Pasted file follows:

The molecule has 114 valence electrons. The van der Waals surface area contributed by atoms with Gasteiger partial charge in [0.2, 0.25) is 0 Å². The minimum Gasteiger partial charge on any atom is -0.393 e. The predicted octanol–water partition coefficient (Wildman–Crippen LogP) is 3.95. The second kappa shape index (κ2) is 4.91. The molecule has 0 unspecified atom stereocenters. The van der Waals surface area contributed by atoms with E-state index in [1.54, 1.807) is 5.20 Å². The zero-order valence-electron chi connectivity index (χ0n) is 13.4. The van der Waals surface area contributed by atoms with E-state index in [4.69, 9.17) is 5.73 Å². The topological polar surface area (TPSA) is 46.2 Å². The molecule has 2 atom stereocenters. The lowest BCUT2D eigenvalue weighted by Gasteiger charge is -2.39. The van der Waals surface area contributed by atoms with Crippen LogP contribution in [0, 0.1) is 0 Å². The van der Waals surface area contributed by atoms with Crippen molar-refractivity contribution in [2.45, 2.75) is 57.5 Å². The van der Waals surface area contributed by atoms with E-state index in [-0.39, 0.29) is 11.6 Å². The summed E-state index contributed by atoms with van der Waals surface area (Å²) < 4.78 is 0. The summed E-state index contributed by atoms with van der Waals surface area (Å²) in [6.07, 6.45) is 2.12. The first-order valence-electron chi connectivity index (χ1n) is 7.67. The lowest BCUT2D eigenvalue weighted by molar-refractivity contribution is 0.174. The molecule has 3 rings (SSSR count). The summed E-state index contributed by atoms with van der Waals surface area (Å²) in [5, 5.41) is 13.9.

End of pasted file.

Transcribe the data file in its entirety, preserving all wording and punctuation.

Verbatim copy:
The molecule has 114 valence electrons. The van der Waals surface area contributed by atoms with Gasteiger partial charge in [0.2, 0.25) is 0 Å². The minimum Gasteiger partial charge on any atom is -0.393 e. The predicted octanol–water partition coefficient (Wildman–Crippen LogP) is 3.95. The second kappa shape index (κ2) is 4.91. The molecule has 0 unspecified atom stereocenters. The van der Waals surface area contributed by atoms with E-state index in [1.54, 1.807) is 5.20 Å². The zero-order valence-electron chi connectivity index (χ0n) is 13.4. The van der Waals surface area contributed by atoms with E-state index in [4.69, 9.17) is 5.73 Å². The topological polar surface area (TPSA) is 46.2 Å². The molecule has 2 atom stereocenters. The lowest BCUT2D eigenvalue weighted by Gasteiger charge is -2.39. The van der Waals surface area contributed by atoms with Crippen LogP contribution in [0, 0.1) is 0 Å². The van der Waals surface area contributed by atoms with Crippen molar-refractivity contribution in [2.45, 2.75) is 57.5 Å². The van der Waals surface area contributed by atoms with E-state index in [-0.39, 0.29) is 11.6 Å². The summed E-state index contributed by atoms with van der Waals surface area (Å²) < 4.78 is 0. The summed E-state index contributed by atoms with van der Waals surface area (Å²) in [6.07, 6.45) is 2.12. The first-order valence-electron chi connectivity index (χ1n) is 7.67. The lowest BCUT2D eigenvalue weighted by molar-refractivity contribution is 0.174. The molecule has 3 rings (SSSR count). The summed E-state index contributed by atoms with van der Waals surface area (Å²) in [5, 5.41) is 13.9.